There are a lot of fantastic productivity apps out there that cost a decent chunk of change like OmniFocus, Things, Microsoft Office Suite, Pages, Numbers, and Keynote, but that doesn’t mean there aren’t free alternatives that are just as good or even better.Read full content
You can essentially become a productivity machine without spending a penny (except for an internet connection that is). Here are 26 free productivity apps to help you get things done.
- Remember the Milk
Remember the Milk has been around for quite some time and with the revamp of there iPhone and Android app after the iPad app design, RTM offers the user a simple yet powerful toolset for managing to-dos online.
I have been a Toodledo user on and off for about three years and it’s still one of the best to-do apps online. The iOS apps aren’t free, but the web app is and it’s top notch, especially after the redesign.
Catch is a cool free app that lets you collect your ideas fast and then share them with others. Catch also has a cool clipper button that you can put on your own site to clip an article inside a user’s catch account.
Springpad has turned into a something that you can store notes, web clips, video, links, pretty much everything with and create notebooks for yourself or to share with others.
- Todo.txt (CLI)
If you are a geeky type and have a file named todo.txt (like the good man, Randy Pausch), then you might be geeky enough for Todo.txt. Todo.txt is a free command line tool that allows you to interact with a todo.txt text file to get stuff done.
If you can’t stand the though of giving Microsoft more money, but want a full bore office suite, then OpenOffice may work for you. Documents, spreadsheets, presentations, and even databases await.
- Google Docs (Drive)
One of the best tools for collaborating on writing projects while in school. Almost everyone has a Gmail account, it’s free, and the collaboration features are awesome. Make documents, presentations, and spread sheets.
Once again, if we need to tell you why you need an Evernote account (again), then maybe it’s just not for you. If you want notes, pictures, documents, voice memos, links, etc. synced across the web and multiple operating systems, then please check it out.
Still the best free email account and web app around. Tons of storage and great integration with other Google services.
If you need to work in a team on tasks and projects, we here at Lifehack highly recommend Asana for that. The web interface is clean, fast, and easy to use with a team.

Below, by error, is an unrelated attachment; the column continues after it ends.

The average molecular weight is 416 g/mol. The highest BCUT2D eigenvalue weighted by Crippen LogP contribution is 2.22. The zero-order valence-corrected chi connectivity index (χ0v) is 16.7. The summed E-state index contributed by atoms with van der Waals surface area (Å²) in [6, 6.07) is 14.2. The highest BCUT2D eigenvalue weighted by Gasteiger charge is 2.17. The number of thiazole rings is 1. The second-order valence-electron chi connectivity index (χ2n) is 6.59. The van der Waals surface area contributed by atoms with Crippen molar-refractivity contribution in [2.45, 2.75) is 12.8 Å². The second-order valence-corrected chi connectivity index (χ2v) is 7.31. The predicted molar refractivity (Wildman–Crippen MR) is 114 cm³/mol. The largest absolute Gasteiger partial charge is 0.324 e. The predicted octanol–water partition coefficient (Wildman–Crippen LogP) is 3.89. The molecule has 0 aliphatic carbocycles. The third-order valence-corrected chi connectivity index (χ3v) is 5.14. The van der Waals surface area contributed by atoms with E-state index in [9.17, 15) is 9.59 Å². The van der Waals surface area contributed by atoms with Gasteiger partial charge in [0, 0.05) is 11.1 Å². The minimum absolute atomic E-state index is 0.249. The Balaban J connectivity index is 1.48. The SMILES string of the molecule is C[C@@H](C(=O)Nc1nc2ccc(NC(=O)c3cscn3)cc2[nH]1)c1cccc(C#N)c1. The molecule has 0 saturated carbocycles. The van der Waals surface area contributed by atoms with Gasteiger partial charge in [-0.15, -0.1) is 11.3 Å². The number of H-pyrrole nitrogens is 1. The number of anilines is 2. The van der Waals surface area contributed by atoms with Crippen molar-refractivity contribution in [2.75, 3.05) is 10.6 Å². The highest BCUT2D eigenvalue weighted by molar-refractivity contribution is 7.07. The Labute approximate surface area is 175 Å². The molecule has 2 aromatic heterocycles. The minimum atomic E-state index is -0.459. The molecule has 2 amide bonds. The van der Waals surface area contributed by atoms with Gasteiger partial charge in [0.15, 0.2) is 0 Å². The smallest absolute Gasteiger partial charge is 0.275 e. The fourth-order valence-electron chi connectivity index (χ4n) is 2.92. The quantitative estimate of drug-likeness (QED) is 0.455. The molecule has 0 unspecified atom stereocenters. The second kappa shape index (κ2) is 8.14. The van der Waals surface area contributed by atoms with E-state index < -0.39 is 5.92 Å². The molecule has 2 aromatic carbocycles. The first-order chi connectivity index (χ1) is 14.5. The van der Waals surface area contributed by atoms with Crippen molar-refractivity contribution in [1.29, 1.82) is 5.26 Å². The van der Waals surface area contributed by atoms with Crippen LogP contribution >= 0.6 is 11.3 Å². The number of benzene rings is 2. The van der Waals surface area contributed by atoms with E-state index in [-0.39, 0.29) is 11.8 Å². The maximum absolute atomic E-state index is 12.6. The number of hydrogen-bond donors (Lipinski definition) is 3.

Orchestra is another great project and to-do list manager that is made for teams and can even be used for personal use.
These teamwork apps are all the rage right now and do is another beautiful and highly functional free team based to-do list app. According to do’s site you get free unlimited tasks, projects, and users forever.
Doit.im is a little know gem of a to-do and project manager. There is a free web, iPhone, iPad, Android, Mac, and Windows app that syncs your to-dos everywhere.
It’s pretty (I never thought I would say that about a Microsoft product), it’s fresh, and it’s a great way to use email online. Outlook.com is Microsoft’s newest web email client and I highly recommend it.
- Office Web Apps
The new Office Web Apps Preview from Microsoft is great. You can create Word, Excel, PowerPoints, or even OneNote notebooks that you can sync with the OneNote app on iOS.
Need 5GB of free backup storage for pictures, video, or any other file? Box.net has you covered. Also you can get iPhone, iPad, and even an Android client to view files on the go.
Crashplan is a free and paid backup service that will work on all major platforms. The free service can be used to backup locally and even offsite.
Dropbox is the glue that holds my life together and is the base of my entire productivity system. Get 2GB for free and start using Dropbox to keep your files everywhere you are.
I’ve used FileZilla for years on Mac, Linux, and Windows. It’s a dependable way to shuck and jive your files around via FTP.
Not necessarily an app, Markdown is the only way that I write for the web anymore. There are so many apps that support Markdown, but if you want to simply convert a plain text file to HTML, you can use John Gruber’s script.
I remember when I got my first Android phone on Verizon (The Motorola Droid) and Astrid was the only passable to-do list application. It’s changed a lot since them as it now supports teams, but it’s still a fun to-do app to use.
One more to-do and project management application. I like Producteev’s idea of “workspaces” and I feel that there tagging systems is pretty good too.
If you don’t have a password manager yet, go download Lastpass right now and start using it. Password managers are a necessity if you are doing any type of anything on the web, and Lastpass does password management well.
Mindmapping is one of the best ways to get your ideas down fast and then start to connect them together. The interface isn’t the nicest, but FreeMind is a powerful and full featured mindmapping app for Windows or Mac.
- Google Calendar
You have to keep your day in order. The best web calendar is Google calendar, hands down. Keep your day there.
Your time is precious, but it’s hard to know what to change in your day when you don’t know where your time has gone. Use RescueTime for Mac or Windows to help identify where and when you are slacking.
Do you have any other free productivity apps that you use that didn’t make it to the list? Let us know in the comments.
(Photo credit: Free tag via Shutterstock)
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